Written By: Robert Cocuzzo | Photography By: Kit Noble

The high-seas adventures of one of Nantucket’s favorite daughters, Mya Kotalac.

When it comes to Nantucket natives, Mya Kotalac is akin to island royalty. Her family line goes back to the very first settlers, with her and her brother Zach representing the tenth generation of Nantucketers. As legend has it, she is a direct descendant of Christopher Hussey, the first islander to ever successfully harpoon a sperm whale more than three hundred years ago. Until that time, only humpbacks were hunted. By slaying the oil-rich sperm whale, Hussey effectively changed the trajectory of Nantucket history.

While you won’t find her hurling a harpoon, Mya still possesses a deep connection with the sea that is nothing short of genetic. “We’re oceangoing, island people,” she says. “Growing up, our backyard was the harbor with boats, swimming, surfing.” Mya’s parents, Rick and Melanie, have owned and operated Brant Point Marine for more than forty years, and raised her and Zach in and around the water. While other kids their age headed to the mainland for school vacations, Mya was helping her parents deliver sailboats back and forth to the Caribbean. “We almost took it for granted, but my brother and I developed a deep understanding of the ocean that not many people have,” she says. “It’s almost a sixth sense.”

Most recently, Mya and her family put their seaworthiness to the ultimate test by sailing from Saint Martin to Tahiti, an eight-month, open-ocean voyage that took them a quarter of the way around the globe. Their departure was originally scheduled for the fall of 2017, but then a Category 5 hurricane named Irma completely destroyed their fifty-foot catamaran, Alexandra, while it was docked in Saint Martin. Rick spent the next six months painstakingly rebuilding the family’s boat by hand. By the fall of 2018, they were shipshape once again and ready to set sail.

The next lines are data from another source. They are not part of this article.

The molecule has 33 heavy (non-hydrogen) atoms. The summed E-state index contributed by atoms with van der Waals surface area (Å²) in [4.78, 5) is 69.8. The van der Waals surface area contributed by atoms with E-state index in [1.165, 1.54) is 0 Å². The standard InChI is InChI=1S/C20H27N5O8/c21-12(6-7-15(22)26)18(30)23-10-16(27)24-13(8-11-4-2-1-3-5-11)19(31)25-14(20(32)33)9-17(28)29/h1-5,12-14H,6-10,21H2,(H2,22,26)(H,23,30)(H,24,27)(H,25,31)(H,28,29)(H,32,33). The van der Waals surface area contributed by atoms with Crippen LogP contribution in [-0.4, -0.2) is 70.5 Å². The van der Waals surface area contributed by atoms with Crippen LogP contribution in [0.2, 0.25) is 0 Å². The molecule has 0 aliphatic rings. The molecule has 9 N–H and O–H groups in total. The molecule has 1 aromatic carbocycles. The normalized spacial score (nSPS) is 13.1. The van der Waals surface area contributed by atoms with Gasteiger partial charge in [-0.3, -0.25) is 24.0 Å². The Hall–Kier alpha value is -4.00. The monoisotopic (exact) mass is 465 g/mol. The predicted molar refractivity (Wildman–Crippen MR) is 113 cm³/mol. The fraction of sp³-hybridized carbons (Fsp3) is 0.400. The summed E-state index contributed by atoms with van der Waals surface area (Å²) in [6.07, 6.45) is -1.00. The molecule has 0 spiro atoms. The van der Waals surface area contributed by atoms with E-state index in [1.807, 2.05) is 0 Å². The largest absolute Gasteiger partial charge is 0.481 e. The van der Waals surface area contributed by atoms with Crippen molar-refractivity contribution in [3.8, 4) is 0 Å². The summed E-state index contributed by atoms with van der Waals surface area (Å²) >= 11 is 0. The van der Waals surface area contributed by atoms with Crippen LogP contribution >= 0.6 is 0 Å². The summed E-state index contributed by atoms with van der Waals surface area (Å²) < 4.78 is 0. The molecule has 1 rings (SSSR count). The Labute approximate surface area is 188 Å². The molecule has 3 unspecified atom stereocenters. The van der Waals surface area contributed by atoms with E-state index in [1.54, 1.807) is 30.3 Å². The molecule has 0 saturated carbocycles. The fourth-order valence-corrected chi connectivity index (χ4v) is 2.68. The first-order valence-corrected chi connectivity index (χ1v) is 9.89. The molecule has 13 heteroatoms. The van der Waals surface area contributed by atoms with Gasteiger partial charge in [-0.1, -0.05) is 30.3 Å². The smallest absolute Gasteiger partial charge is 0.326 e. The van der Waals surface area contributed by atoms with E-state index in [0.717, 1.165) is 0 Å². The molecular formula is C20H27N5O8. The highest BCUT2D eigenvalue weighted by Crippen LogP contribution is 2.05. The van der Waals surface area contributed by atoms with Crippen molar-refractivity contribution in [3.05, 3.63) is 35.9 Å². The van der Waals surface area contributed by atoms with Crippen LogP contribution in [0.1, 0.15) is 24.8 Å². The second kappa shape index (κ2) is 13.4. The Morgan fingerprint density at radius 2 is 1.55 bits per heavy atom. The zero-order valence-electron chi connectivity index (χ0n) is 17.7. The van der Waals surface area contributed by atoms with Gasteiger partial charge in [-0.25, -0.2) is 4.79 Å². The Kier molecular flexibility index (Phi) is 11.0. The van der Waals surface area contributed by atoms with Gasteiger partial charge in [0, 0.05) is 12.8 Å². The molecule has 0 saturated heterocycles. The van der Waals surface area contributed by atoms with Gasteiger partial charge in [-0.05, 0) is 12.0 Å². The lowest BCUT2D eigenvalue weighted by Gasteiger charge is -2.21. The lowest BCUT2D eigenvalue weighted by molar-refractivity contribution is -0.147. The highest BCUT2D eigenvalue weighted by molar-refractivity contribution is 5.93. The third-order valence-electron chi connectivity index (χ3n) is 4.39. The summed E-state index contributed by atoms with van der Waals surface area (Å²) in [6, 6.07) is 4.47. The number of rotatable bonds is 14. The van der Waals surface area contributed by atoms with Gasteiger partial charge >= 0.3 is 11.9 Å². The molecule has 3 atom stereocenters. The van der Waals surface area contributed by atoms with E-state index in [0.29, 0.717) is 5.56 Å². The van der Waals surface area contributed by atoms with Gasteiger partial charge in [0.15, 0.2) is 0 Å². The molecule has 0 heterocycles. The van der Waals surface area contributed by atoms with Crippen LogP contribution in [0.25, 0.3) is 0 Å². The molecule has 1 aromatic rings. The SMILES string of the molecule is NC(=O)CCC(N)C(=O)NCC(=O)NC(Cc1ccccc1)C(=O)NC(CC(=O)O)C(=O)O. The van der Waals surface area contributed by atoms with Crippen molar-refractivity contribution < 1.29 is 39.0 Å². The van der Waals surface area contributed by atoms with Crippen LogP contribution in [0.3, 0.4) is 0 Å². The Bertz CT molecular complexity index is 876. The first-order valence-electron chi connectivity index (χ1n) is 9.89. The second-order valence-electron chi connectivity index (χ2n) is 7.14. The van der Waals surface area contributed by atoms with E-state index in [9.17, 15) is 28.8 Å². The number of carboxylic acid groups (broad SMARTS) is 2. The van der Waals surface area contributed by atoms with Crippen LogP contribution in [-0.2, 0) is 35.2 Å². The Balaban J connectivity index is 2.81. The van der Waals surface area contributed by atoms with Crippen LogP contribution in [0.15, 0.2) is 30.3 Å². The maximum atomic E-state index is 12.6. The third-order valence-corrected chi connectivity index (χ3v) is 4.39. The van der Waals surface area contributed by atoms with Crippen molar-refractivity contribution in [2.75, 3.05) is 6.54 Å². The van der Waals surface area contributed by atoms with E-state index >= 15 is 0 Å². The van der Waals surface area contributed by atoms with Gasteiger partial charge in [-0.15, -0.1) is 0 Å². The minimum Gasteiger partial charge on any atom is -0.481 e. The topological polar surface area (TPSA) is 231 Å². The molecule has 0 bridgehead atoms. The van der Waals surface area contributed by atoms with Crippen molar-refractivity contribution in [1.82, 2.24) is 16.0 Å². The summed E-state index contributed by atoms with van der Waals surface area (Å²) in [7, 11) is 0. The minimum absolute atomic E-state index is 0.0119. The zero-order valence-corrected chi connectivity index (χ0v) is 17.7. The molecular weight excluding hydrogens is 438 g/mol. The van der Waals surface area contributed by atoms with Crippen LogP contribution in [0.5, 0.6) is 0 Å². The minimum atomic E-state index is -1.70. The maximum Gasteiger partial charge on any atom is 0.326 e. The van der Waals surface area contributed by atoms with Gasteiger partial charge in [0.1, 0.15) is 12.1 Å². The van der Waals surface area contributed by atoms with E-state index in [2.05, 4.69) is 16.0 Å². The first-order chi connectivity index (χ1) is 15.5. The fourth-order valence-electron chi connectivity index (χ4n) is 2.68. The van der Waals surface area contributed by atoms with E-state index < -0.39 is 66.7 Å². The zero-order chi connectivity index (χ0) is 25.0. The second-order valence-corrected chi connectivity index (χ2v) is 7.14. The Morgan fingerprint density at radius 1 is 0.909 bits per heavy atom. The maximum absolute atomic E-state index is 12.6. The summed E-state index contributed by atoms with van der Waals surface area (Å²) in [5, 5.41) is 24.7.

The route would take them five hundred nautical miles from Saint Martin to Haiti, where they dropped off humanitarian aid for earthquake victims. They then continued another 550 miles to Cartagena, Colombia and then on to the Panama Canal. They sailed for a thousand miles across the equator to the Galapagos. From Darwin’s fabled islands, the Kotalacs embarked on the long, three- thousand-mile haul to the Marquesas Islands in French Polynesia. A number of people rotated on and off the boat during the nearly seven-thousand-mile journey from the Atlantic to the South Pacific, but only Mya and her father stayed on-board for the entire duration.

“We all romanticize this idea of sailing in really stormy weather,” Mya says, “but in reality, open-ocean sailing is more of a mental game than anything else. It’s the opposite of exciting. You wake up and it’s the same thing every day. It’s like a recurring dream.” Mya always opted for the 3 a.m. to 7 a.m. shift at the helm, so she could watch the sunrise. During those sublimely silent nights when her mind would wander, the tedium gave way to an intimate connection to her surroundings.